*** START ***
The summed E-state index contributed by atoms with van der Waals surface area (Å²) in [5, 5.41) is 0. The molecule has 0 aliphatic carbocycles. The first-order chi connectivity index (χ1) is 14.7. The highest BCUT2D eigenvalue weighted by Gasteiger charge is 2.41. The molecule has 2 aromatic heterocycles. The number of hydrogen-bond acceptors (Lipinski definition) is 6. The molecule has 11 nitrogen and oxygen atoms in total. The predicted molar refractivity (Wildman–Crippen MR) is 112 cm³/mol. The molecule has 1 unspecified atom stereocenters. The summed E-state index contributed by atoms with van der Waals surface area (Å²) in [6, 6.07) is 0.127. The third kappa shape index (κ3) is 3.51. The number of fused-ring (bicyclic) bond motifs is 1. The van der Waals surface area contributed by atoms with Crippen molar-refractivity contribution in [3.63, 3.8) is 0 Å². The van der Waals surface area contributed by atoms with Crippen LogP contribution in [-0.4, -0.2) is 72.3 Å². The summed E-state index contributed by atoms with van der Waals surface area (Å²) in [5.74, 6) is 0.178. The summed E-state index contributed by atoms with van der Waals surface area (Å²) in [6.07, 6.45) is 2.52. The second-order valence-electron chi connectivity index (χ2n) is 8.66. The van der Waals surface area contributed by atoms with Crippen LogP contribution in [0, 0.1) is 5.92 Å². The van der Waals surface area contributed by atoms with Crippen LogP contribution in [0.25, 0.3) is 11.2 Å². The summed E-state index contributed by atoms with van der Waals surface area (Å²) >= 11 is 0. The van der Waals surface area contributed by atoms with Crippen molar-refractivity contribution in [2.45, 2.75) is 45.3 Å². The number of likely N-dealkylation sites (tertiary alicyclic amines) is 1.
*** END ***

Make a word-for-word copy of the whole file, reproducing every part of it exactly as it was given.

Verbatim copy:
The summed E-state index contributed by atoms with van der Waals surface area (Å²) in [5, 5.41) is 0. The molecule has 0 aliphatic carbocycles. The first-order chi connectivity index (χ1) is 14.7. The highest BCUT2D eigenvalue weighted by Gasteiger charge is 2.41. The molecule has 2 aromatic heterocycles. The number of hydrogen-bond acceptors (Lipinski definition) is 6. The molecule has 11 nitrogen and oxygen atoms in total. The predicted molar refractivity (Wildman–Crippen MR) is 112 cm³/mol. The molecule has 1 unspecified atom stereocenters. The summed E-state index contributed by atoms with van der Waals surface area (Å²) in [6, 6.07) is 0.127. The third kappa shape index (κ3) is 3.51. The number of fused-ring (bicyclic) bond motifs is 1. The van der Waals surface area contributed by atoms with Crippen molar-refractivity contribution in [3.63, 3.8) is 0 Å². The van der Waals surface area contributed by atoms with Crippen LogP contribution in [-0.4, -0.2) is 72.3 Å². The summed E-state index contributed by atoms with van der Waals surface area (Å²) in [5.74, 6) is 0.178. The summed E-state index contributed by atoms with van der Waals surface area (Å²) in [6.07, 6.45) is 2.52. The second-order valence-electron chi connectivity index (χ2n) is 8.66. The van der Waals surface area contributed by atoms with Crippen LogP contribution in [0, 0.1) is 5.92 Å². The van der Waals surface area contributed by atoms with Crippen LogP contribution in [0.25, 0.3) is 11.2 Å². The summed E-state index contributed by atoms with van der Waals surface area (Å²) >= 11 is 0. The van der Waals surface area contributed by atoms with Crippen molar-refractivity contribution in [2.45, 2.75) is 45.3 Å². The number of likely N-dealkylation sites (tertiary alicyclic amines) is 1.